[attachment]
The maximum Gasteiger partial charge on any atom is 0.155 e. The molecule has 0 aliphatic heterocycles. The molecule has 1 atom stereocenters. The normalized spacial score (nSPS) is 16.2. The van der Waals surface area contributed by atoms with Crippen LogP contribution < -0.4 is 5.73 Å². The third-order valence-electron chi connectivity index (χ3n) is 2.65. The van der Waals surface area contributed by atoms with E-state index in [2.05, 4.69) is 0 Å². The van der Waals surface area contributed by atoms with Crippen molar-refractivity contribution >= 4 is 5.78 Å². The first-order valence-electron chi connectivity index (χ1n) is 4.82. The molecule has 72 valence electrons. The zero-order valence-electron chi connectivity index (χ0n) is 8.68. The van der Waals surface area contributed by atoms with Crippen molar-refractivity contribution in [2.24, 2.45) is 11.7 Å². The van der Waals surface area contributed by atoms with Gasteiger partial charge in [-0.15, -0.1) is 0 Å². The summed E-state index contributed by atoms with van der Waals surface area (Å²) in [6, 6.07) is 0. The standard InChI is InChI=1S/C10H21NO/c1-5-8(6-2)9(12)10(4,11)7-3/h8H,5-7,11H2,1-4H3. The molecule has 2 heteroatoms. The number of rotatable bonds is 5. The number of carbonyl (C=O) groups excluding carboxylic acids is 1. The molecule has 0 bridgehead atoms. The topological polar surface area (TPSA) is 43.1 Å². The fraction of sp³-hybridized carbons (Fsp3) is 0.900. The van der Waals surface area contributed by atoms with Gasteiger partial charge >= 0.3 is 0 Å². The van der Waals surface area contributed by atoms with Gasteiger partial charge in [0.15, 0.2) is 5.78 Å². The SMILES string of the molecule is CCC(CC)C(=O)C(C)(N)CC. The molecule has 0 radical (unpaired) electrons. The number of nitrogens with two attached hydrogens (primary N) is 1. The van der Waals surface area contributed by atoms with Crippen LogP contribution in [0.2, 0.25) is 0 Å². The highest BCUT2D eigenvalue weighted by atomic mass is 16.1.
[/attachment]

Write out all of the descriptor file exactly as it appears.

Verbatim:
The maximum Gasteiger partial charge on any atom is 0.155 e. The molecule has 0 aliphatic heterocycles. The molecule has 1 atom stereocenters. The normalized spacial score (nSPS) is 16.2. The van der Waals surface area contributed by atoms with Crippen LogP contribution < -0.4 is 5.73 Å². The third-order valence-electron chi connectivity index (χ3n) is 2.65. The van der Waals surface area contributed by atoms with E-state index in [2.05, 4.69) is 0 Å². The van der Waals surface area contributed by atoms with Crippen molar-refractivity contribution >= 4 is 5.78 Å². The first-order valence-electron chi connectivity index (χ1n) is 4.82. The molecule has 72 valence electrons. The zero-order valence-electron chi connectivity index (χ0n) is 8.68. The van der Waals surface area contributed by atoms with Crippen molar-refractivity contribution in [2.24, 2.45) is 11.7 Å². The van der Waals surface area contributed by atoms with Gasteiger partial charge in [-0.15, -0.1) is 0 Å². The summed E-state index contributed by atoms with van der Waals surface area (Å²) in [6, 6.07) is 0. The standard InChI is InChI=1S/C10H21NO/c1-5-8(6-2)9(12)10(4,11)7-3/h8H,5-7,11H2,1-4H3. The molecule has 2 heteroatoms. The number of rotatable bonds is 5. The number of carbonyl (C=O) groups excluding carboxylic acids is 1. The molecule has 0 bridgehead atoms. The topological polar surface area (TPSA) is 43.1 Å². The fraction of sp³-hybridized carbons (Fsp3) is 0.900. The van der Waals surface area contributed by atoms with Gasteiger partial charge >= 0.3 is 0 Å². The van der Waals surface area contributed by atoms with Gasteiger partial charge in [0.15, 0.2) is 5.78 Å². The SMILES string of the molecule is CCC(CC)C(=O)C(C)(N)CC. The molecule has 0 radical (unpaired) electrons. The number of nitrogens with two attached hydrogens (primary N) is 1. The van der Waals surface area contributed by atoms with Crippen LogP contribution in [0.2, 0.25) is 0 Å². The highest BCUT2D eigenvalue weighted by atomic mass is 16.1.